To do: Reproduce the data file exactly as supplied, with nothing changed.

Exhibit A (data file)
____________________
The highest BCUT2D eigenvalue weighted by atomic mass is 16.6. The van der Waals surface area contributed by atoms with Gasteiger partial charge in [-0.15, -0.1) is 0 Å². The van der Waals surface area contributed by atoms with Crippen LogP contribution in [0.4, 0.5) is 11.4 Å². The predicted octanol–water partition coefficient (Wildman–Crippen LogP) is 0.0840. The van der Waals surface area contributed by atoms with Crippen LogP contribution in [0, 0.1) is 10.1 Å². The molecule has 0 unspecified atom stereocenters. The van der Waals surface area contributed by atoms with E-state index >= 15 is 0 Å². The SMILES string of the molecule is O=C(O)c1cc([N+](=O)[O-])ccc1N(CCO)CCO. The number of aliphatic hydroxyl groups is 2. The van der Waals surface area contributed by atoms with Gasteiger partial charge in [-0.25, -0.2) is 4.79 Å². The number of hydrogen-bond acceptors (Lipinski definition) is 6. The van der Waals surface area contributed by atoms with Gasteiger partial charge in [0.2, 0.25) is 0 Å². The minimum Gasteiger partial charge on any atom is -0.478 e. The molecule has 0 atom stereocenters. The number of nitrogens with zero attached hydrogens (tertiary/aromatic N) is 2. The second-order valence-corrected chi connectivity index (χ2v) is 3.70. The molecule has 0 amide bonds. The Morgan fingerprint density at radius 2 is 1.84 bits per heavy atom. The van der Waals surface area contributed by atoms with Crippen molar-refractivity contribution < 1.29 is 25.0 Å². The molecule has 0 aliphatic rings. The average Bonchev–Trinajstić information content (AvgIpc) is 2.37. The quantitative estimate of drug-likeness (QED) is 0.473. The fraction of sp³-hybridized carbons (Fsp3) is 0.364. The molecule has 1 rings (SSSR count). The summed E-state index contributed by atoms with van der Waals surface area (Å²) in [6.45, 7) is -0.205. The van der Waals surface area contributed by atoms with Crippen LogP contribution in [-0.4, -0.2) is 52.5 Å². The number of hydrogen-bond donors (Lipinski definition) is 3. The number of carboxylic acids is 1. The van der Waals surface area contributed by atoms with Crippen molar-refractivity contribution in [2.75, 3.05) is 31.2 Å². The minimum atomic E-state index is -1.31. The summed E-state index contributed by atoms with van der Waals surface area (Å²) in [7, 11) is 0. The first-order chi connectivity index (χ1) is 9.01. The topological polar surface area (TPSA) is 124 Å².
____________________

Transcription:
The highest BCUT2D eigenvalue weighted by atomic mass is 16.6. The van der Waals surface area contributed by atoms with Gasteiger partial charge in [-0.15, -0.1) is 0 Å². The van der Waals surface area contributed by atoms with Crippen LogP contribution in [0.4, 0.5) is 11.4 Å². The predicted octanol–water partition coefficient (Wildman–Crippen LogP) is 0.0840. The van der Waals surface area contributed by atoms with Crippen LogP contribution in [0, 0.1) is 10.1 Å². The molecule has 0 unspecified atom stereocenters. The van der Waals surface area contributed by atoms with E-state index >= 15 is 0 Å². The SMILES string of the molecule is O=C(O)c1cc([N+](=O)[O-])ccc1N(CCO)CCO. The number of aliphatic hydroxyl groups is 2. The van der Waals surface area contributed by atoms with Gasteiger partial charge in [-0.25, -0.2) is 4.79 Å². The number of hydrogen-bond acceptors (Lipinski definition) is 6. The van der Waals surface area contributed by atoms with Gasteiger partial charge in [0.2, 0.25) is 0 Å². The minimum Gasteiger partial charge on any atom is -0.478 e. The molecule has 0 atom stereocenters. The number of nitrogens with zero attached hydrogens (tertiary/aromatic N) is 2. The second-order valence-corrected chi connectivity index (χ2v) is 3.70. The molecule has 0 amide bonds. The Morgan fingerprint density at radius 2 is 1.84 bits per heavy atom. The van der Waals surface area contributed by atoms with Crippen molar-refractivity contribution < 1.29 is 25.0 Å². The molecule has 0 aliphatic rings. The average Bonchev–Trinajstić information content (AvgIpc) is 2.37. The quantitative estimate of drug-likeness (QED) is 0.473. The fraction of sp³-hybridized carbons (Fsp3) is 0.364. The molecule has 1 rings (SSSR count). The summed E-state index contributed by atoms with van der Waals surface area (Å²) in [6.45, 7) is -0.205. The van der Waals surface area contributed by atoms with Crippen LogP contribution in [-0.4, -0.2) is 52.5 Å². The number of hydrogen-bond donors (Lipinski definition) is 3. The number of carboxylic acids is 1. The van der Waals surface area contributed by atoms with Crippen molar-refractivity contribution in [2.75, 3.05) is 31.2 Å². The minimum atomic E-state index is -1.31. The summed E-state index contributed by atoms with van der Waals surface area (Å²) in [7, 11) is 0. The first-order chi connectivity index (χ1) is 9.01. The topological polar surface area (TPSA) is 124 Å².